Ramsay laid a hand on his arm and Blaylock was irritably minded to bat it aside. In fact he was being steered aside, for two officers were emerging from the house, flanking a crushed-looking woman with a sobbing four-year-old boy clutched awkwardly around her.
A fair morning’s work, oh yes, Blaylock thought.
Once the stage was clear Ramsay approved the shot and Blaylock stood begrudgingly, arms folded, at the Captain’s side.
‘We came to Slough today to send a message. Be very clear, if you’re in this country illegally, there is no hiding place…’
On the M4 the corteges separated and Blaylock saw the Captain’s Jaguar power ahead, flanked by motorcycle outriders. He took a call from Mark Tallis, guessing correctly its import.
‘You’ve gone viral again, patrón. Attracting a lot of good comment. And the great thing is, this time there are pictures. Your security guy, though, he should know people are starting to ask who he is now.’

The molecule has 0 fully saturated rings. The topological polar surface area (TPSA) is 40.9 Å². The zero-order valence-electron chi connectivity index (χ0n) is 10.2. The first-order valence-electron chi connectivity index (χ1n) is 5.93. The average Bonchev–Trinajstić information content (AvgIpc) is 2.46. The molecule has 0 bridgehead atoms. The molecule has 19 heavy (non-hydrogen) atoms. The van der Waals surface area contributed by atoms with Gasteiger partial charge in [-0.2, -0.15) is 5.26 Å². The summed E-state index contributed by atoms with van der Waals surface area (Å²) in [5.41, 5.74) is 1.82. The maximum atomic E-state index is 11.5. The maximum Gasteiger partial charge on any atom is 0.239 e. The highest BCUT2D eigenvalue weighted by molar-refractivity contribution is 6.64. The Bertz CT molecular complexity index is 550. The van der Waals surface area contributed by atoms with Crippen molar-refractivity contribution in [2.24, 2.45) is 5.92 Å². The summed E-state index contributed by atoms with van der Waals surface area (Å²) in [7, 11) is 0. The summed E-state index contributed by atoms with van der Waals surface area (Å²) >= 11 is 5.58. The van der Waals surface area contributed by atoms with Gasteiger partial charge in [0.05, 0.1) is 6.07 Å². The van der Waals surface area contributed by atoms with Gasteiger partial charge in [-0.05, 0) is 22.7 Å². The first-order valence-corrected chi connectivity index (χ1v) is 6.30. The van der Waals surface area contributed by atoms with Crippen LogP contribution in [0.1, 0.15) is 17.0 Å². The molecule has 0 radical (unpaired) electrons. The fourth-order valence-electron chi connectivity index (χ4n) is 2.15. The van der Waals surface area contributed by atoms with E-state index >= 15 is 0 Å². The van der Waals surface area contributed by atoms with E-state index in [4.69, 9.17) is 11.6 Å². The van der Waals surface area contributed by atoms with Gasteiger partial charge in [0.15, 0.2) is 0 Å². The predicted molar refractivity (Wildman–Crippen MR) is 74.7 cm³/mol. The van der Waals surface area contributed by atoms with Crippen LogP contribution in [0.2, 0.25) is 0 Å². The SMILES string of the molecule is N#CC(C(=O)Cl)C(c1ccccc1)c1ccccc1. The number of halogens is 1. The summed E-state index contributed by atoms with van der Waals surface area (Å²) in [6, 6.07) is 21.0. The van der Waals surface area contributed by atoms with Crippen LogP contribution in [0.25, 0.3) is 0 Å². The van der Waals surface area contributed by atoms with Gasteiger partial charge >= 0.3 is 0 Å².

Blaylock cackled as he hung up. Andy looked questioningly.
‘You’re getting famous, Andy…’
The phone pulsed again, Blaylock put it to his ear without thinking, only to recoil from a blast of discordant noise, out of which resolved a terribly familiar quasi-female automated monotone.
‘Mr Blaylock, when will you die? When will you die, Mr Blaylock? Every second you’re alive, other people pay. Time for you to die, Mr Blaylock.’
Andy clocked Blaylock’s grim expression and leaned in. Blaylock shared the handset with him, seeing that the screen read ID – UNKNOWN. The voice had mutated into a sinister childish treble. ‘We see you, going around, stomping on the weak and the sick, calling it courage. Still so proud of yourself? Have a care, Mister Rat!’
Grimacing, Andy made a cutting gesture with the flat of his hand.
‘The trap is set. Your time – ’
Blaylock pressed END CALL and pondered the muted device for some moments.
‘Well, that’s that, for what it’s worth’, Andy muttered. ‘He’s toast, whoever he is.’
Blaylock slumped back into the leather.
An international festival of light
Dinner in a decommissioned 1967 underground carriage
Half-price brunch and a HUGE fried chicken burger